• HIPAA: Individuals can request restrictions on certain uses and disclosures of their PHI, although covered entities may not be obligated to agree, except in specific circumstances.

Minimum Necessary:

  • GDPR: Personal data processing must be adequate, relevant, and limited to what is necessary for the intended purposes (Article 5 of the GDPR).
  • HIPAA: Covered entities and business associates must make reasonable efforts to limit requests, uses, and disclosures of PHI to the minimum necessary to achieve the intended purpose.

De-identification:

  • GDPR: The GDPR allows for anonymization, rendering personal data anonymous to the point where the data subject is no longer identifiable. True anonymization is stringent and must meet high standards (Recital 26 of the GDPR).
  • HIPAA: HIPAA permits the de-identification of PHI through the Safe Harbor Method or the Expert Determination Method. The Safe Harbor Method requires the removal of specific identifiers, and there should be no actual knowledge that the information could identify the individual. The Expert Determination Method involves applying accepted statistical and scientific principles to determine a minimal risk of identification by an anticipated recipient.

Comparing PHI Protections: PIPEDA in Canada vs. HIPAA in the United States

In Canada, the Personal Information Protection and Electronic Documents Act (PIPEDA) governs private sector entities involved in the collection, use, or disclosure of personal information for commercial purposes. This encompasses various entities, including physicians operating in private practices who receive direct payments from patients or reimbursement from provincial health plans or employment insurance plans.

PIPEDA extends beyond medical data to include personal information such as age, name, ID numbers, income level, ethnicity, credit records, loan records, and social status. Violations of PIPEDA can result in fines of up to CAD$100,000 (~US$82,500).

Outlined in the graphic below are the ten fair information principles at the core of PIPEDA.

Unlike the HIPAA privacy rule, which applies nationwide in the US, PIPEDA does not extend to the provinces of Quebec, British Columbia, and Alberta. For example, private businesses in Quebec must adhere to the Quebec Act Respecting the Protection of Personal Information in the Private Sector (the Privacy Act 1993). While its principles and penalties align closely with those of PIPEDA, the Quebec Privacy Act pertains to all private sector organizations, not just those engaged in commercial activities.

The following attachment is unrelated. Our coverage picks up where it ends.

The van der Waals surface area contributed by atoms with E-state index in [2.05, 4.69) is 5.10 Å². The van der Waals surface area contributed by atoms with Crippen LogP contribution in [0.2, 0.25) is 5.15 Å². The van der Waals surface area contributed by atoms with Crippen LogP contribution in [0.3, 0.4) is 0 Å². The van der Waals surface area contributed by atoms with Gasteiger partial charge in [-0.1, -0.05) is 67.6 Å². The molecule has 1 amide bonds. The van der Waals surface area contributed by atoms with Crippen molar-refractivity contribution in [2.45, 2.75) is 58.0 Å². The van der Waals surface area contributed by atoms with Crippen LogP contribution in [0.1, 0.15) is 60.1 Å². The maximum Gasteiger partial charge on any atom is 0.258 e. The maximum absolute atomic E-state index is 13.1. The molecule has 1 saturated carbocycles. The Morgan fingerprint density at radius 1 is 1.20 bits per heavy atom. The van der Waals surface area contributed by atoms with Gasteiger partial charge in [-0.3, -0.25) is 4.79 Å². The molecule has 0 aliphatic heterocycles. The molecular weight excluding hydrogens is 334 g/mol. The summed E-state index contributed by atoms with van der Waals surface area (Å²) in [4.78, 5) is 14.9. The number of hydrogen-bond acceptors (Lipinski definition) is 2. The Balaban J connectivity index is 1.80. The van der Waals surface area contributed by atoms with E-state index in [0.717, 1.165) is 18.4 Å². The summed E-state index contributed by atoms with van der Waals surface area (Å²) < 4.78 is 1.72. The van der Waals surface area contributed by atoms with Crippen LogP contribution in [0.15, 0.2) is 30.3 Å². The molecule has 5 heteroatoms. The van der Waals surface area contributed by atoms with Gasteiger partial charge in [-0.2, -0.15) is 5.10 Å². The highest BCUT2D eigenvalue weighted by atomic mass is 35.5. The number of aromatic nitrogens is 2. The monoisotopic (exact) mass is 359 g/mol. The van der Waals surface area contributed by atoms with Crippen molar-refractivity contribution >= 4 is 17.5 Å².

Before entering the Canadian business landscape, it’s crucial to consider the specific privacy laws of the provinces in which your business operates. Ontario, for instance, has additional legislation called the Personal Health Information Protection Act (PHIPA), which exclusively covers PHI. Penalties for non-compliance with PHIPA can reach up to CAD$200,000 (~US$165,000) for individuals and up to CAD$1 million (~US$826,000) for healthcare organizations.

Similar to HIPAA, PHIPA regulates health information custodians (HICs) and PHI agents, with HICs akin to HIPAA’s covered entities and PHI agents resembling HIPAA’s business associates. While PHIPA shares similarities with HIPAA at its core, there are some distinctions. PHIPA offers a more generalized overview of data security safeguards, requiring healthcare custodians to take reasonable steps to protect data privacy without specifying these steps. Additionally, PHIPA mandates IT service providers to notify custodians of all privacy breaches and furnish, upon request, a record of all accesses and transfers of PHI associated with the custodian. Like HIPAA, PIPEDA, and other privacy laws in Canadian provinces, these regulations do not restrict organizations in the measures they implement to ensure the security of patients’ data, as long as these measures lawfully and appropriately safeguard patients’ data.

PHI requirements in the UK

In the United Kingdom, safeguarding health data entails a more intricate and rigorous process compared to the United States. Healthcare entities are obligated to adhere to numerous acts, undergo assessments, and conform to established standards. The UK government has curated an extensive array of comprehensive guides and policies to facilitate these procedures for healthcare enterprises.

The foundational legislation governing data privacy in the UK is the Data Protection Act 2018, encompassing overarching requirements for safeguarding personal information, including health data. Additionally, Protected Health Information (PHI) is subject to regulation under the UK General Data Protection Regulation (UK GDPR), where:

  • Article 6 outlines the conditions that organizations must observe when handling sensitive data.
  • Article 9 delineates instances wherein organizations are entitled to process sensitive data.